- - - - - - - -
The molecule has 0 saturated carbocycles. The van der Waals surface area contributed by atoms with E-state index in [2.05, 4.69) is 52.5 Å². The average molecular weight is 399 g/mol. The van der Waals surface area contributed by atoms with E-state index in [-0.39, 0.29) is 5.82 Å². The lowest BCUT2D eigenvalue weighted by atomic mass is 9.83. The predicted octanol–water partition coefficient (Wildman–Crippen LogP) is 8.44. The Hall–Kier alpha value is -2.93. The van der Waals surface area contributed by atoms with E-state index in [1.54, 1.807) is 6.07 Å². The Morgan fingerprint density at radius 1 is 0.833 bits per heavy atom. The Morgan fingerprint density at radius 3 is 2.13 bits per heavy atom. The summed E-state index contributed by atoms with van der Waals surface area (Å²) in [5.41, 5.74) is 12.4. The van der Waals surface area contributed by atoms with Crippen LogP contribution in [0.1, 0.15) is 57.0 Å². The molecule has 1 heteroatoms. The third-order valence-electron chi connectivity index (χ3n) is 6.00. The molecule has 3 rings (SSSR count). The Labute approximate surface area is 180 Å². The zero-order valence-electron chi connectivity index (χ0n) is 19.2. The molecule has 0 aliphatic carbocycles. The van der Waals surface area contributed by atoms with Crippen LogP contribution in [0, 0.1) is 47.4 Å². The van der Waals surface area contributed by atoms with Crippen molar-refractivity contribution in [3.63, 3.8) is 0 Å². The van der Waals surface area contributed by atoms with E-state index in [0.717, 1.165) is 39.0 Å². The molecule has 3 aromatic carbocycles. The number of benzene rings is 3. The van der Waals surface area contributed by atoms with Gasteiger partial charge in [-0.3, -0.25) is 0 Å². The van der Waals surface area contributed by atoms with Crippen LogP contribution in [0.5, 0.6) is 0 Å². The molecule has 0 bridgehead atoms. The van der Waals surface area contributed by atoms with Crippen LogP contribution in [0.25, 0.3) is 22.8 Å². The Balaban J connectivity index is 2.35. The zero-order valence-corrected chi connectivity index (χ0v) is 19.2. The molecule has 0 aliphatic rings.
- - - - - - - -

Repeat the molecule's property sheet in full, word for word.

The molecule has 0 saturated carbocycles. The van der Waals surface area contributed by atoms with E-state index in [2.05, 4.69) is 52.5 Å². The average molecular weight is 399 g/mol. The van der Waals surface area contributed by atoms with E-state index in [-0.39, 0.29) is 5.82 Å². The lowest BCUT2D eigenvalue weighted by atomic mass is 9.83. The predicted octanol–water partition coefficient (Wildman–Crippen LogP) is 8.44. The Hall–Kier alpha value is -2.93. The van der Waals surface area contributed by atoms with E-state index in [1.54, 1.807) is 6.07 Å². The Morgan fingerprint density at radius 1 is 0.833 bits per heavy atom. The Morgan fingerprint density at radius 3 is 2.13 bits per heavy atom. The summed E-state index contributed by atoms with van der Waals surface area (Å²) in [5.41, 5.74) is 12.4. The van der Waals surface area contributed by atoms with Crippen LogP contribution in [0.1, 0.15) is 57.0 Å². The molecule has 1 heteroatoms. The third-order valence-electron chi connectivity index (χ3n) is 6.00. The molecule has 3 rings (SSSR count). The Labute approximate surface area is 180 Å². The zero-order valence-electron chi connectivity index (χ0n) is 19.2. The molecule has 0 aliphatic carbocycles. The van der Waals surface area contributed by atoms with Crippen LogP contribution in [0, 0.1) is 47.4 Å². The van der Waals surface area contributed by atoms with Crippen molar-refractivity contribution in [3.63, 3.8) is 0 Å². The van der Waals surface area contributed by atoms with E-state index in [0.717, 1.165) is 39.0 Å². The molecule has 3 aromatic carbocycles. The number of benzene rings is 3. The van der Waals surface area contributed by atoms with Gasteiger partial charge in [-0.3, -0.25) is 0 Å². The van der Waals surface area contributed by atoms with Crippen LogP contribution in [0.5, 0.6) is 0 Å². The molecule has 0 bridgehead atoms. The van der Waals surface area contributed by atoms with Crippen LogP contribution in [0.25, 0.3) is 22.8 Å². The Balaban J connectivity index is 2.35. The zero-order valence-corrected chi connectivity index (χ0v) is 19.2. The molecule has 0 aliphatic rings.